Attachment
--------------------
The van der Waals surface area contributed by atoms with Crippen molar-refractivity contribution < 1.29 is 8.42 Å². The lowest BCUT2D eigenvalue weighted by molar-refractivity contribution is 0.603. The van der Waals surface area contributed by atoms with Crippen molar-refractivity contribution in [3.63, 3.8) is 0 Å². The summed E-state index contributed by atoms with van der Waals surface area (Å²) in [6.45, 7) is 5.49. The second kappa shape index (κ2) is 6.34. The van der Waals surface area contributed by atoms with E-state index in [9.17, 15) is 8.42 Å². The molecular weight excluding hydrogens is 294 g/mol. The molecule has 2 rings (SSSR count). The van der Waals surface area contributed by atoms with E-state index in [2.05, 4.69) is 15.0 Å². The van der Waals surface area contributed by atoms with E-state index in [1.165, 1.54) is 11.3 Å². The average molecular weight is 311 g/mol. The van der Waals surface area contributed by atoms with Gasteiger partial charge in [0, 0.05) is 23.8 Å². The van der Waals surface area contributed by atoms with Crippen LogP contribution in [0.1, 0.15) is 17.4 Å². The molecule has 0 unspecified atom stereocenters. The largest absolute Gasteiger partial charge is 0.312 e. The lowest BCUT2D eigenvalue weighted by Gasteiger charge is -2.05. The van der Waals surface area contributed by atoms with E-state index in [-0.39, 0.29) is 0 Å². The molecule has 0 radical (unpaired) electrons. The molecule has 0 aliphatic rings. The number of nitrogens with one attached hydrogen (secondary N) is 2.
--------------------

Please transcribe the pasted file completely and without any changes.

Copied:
The van der Waals surface area contributed by atoms with Crippen molar-refractivity contribution < 1.29 is 8.42 Å². The lowest BCUT2D eigenvalue weighted by molar-refractivity contribution is 0.603. The van der Waals surface area contributed by atoms with Crippen molar-refractivity contribution in [3.63, 3.8) is 0 Å². The summed E-state index contributed by atoms with van der Waals surface area (Å²) in [6.45, 7) is 5.49. The second kappa shape index (κ2) is 6.34. The van der Waals surface area contributed by atoms with E-state index in [9.17, 15) is 8.42 Å². The molecular weight excluding hydrogens is 294 g/mol. The molecule has 2 rings (SSSR count). The van der Waals surface area contributed by atoms with E-state index in [2.05, 4.69) is 15.0 Å². The van der Waals surface area contributed by atoms with E-state index in [1.165, 1.54) is 11.3 Å². The average molecular weight is 311 g/mol. The van der Waals surface area contributed by atoms with Gasteiger partial charge in [0, 0.05) is 23.8 Å². The van der Waals surface area contributed by atoms with Crippen LogP contribution in [0.1, 0.15) is 17.4 Å². The molecule has 0 unspecified atom stereocenters. The largest absolute Gasteiger partial charge is 0.312 e. The lowest BCUT2D eigenvalue weighted by Gasteiger charge is -2.05. The van der Waals surface area contributed by atoms with E-state index in [-0.39, 0.29) is 0 Å². The molecule has 0 radical (unpaired) electrons. The molecule has 0 aliphatic rings. The number of nitrogens with one attached hydrogen (secondary N) is 2.